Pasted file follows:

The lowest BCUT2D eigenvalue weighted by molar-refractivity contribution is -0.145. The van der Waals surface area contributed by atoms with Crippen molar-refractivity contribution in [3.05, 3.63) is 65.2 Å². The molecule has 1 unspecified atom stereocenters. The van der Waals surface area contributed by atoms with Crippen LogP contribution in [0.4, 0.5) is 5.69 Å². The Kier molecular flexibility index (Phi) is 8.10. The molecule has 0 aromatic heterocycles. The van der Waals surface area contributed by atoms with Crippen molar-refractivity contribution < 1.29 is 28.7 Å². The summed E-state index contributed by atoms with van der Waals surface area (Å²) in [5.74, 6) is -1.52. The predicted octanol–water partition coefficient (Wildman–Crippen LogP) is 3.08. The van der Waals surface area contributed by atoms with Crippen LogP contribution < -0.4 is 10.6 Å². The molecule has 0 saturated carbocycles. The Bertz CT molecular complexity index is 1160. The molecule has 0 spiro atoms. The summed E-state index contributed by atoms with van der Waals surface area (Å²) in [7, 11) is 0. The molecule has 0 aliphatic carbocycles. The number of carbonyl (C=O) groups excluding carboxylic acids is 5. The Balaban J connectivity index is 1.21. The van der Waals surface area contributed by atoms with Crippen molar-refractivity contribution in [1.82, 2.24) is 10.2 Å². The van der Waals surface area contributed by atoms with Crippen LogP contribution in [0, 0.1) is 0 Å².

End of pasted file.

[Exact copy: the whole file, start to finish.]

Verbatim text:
The lowest BCUT2D eigenvalue weighted by molar-refractivity contribution is -0.145. The van der Waals surface area contributed by atoms with Crippen molar-refractivity contribution in [3.05, 3.63) is 65.2 Å². The molecule has 1 unspecified atom stereocenters. The van der Waals surface area contributed by atoms with Crippen LogP contribution in [0.4, 0.5) is 5.69 Å². The Kier molecular flexibility index (Phi) is 8.10. The molecule has 0 aromatic heterocycles. The van der Waals surface area contributed by atoms with Crippen molar-refractivity contribution < 1.29 is 28.7 Å². The summed E-state index contributed by atoms with van der Waals surface area (Å²) in [5.74, 6) is -1.52. The predicted octanol–water partition coefficient (Wildman–Crippen LogP) is 3.08. The van der Waals surface area contributed by atoms with Crippen LogP contribution < -0.4 is 10.6 Å². The molecule has 0 saturated carbocycles. The Bertz CT molecular complexity index is 1160. The molecule has 0 spiro atoms. The summed E-state index contributed by atoms with van der Waals surface area (Å²) in [7, 11) is 0. The molecule has 0 aliphatic carbocycles. The number of carbonyl (C=O) groups excluding carboxylic acids is 5. The Balaban J connectivity index is 1.21. The van der Waals surface area contributed by atoms with Crippen molar-refractivity contribution in [1.82, 2.24) is 10.2 Å². The van der Waals surface area contributed by atoms with Crippen LogP contribution in [0, 0.1) is 0 Å².